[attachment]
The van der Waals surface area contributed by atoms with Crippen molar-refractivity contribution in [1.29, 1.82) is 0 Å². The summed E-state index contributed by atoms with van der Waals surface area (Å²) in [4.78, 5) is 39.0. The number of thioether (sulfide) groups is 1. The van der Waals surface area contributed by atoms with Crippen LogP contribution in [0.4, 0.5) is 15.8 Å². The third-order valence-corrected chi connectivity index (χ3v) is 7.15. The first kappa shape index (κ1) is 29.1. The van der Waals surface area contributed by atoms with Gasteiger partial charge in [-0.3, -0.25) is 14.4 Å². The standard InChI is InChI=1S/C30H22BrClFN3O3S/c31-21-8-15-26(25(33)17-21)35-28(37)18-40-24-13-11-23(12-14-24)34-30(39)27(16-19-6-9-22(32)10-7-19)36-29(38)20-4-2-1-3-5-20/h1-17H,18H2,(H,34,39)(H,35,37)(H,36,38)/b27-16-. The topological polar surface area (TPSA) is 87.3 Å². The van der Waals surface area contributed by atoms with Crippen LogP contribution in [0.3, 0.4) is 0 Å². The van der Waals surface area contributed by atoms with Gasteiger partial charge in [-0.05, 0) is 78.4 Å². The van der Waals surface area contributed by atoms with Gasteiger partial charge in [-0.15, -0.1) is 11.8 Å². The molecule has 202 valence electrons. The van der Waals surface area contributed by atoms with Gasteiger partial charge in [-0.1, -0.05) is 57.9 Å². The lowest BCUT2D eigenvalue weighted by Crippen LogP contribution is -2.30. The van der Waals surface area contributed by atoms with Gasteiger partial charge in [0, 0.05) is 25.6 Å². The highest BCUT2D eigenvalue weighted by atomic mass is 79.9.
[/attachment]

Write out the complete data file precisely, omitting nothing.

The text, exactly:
The van der Waals surface area contributed by atoms with Crippen molar-refractivity contribution in [1.29, 1.82) is 0 Å². The summed E-state index contributed by atoms with van der Waals surface area (Å²) in [4.78, 5) is 39.0. The number of thioether (sulfide) groups is 1. The van der Waals surface area contributed by atoms with Crippen LogP contribution in [0.4, 0.5) is 15.8 Å². The third-order valence-corrected chi connectivity index (χ3v) is 7.15. The first kappa shape index (κ1) is 29.1. The van der Waals surface area contributed by atoms with Gasteiger partial charge in [-0.3, -0.25) is 14.4 Å². The standard InChI is InChI=1S/C30H22BrClFN3O3S/c31-21-8-15-26(25(33)17-21)35-28(37)18-40-24-13-11-23(12-14-24)34-30(39)27(16-19-6-9-22(32)10-7-19)36-29(38)20-4-2-1-3-5-20/h1-17H,18H2,(H,34,39)(H,35,37)(H,36,38)/b27-16-. The topological polar surface area (TPSA) is 87.3 Å². The van der Waals surface area contributed by atoms with Crippen LogP contribution in [0.3, 0.4) is 0 Å². The van der Waals surface area contributed by atoms with Gasteiger partial charge in [-0.05, 0) is 78.4 Å². The van der Waals surface area contributed by atoms with Gasteiger partial charge in [-0.15, -0.1) is 11.8 Å². The molecule has 202 valence electrons. The van der Waals surface area contributed by atoms with Gasteiger partial charge in [-0.1, -0.05) is 57.9 Å². The lowest BCUT2D eigenvalue weighted by Crippen LogP contribution is -2.30. The van der Waals surface area contributed by atoms with Gasteiger partial charge in [0, 0.05) is 25.6 Å². The highest BCUT2D eigenvalue weighted by atomic mass is 79.9.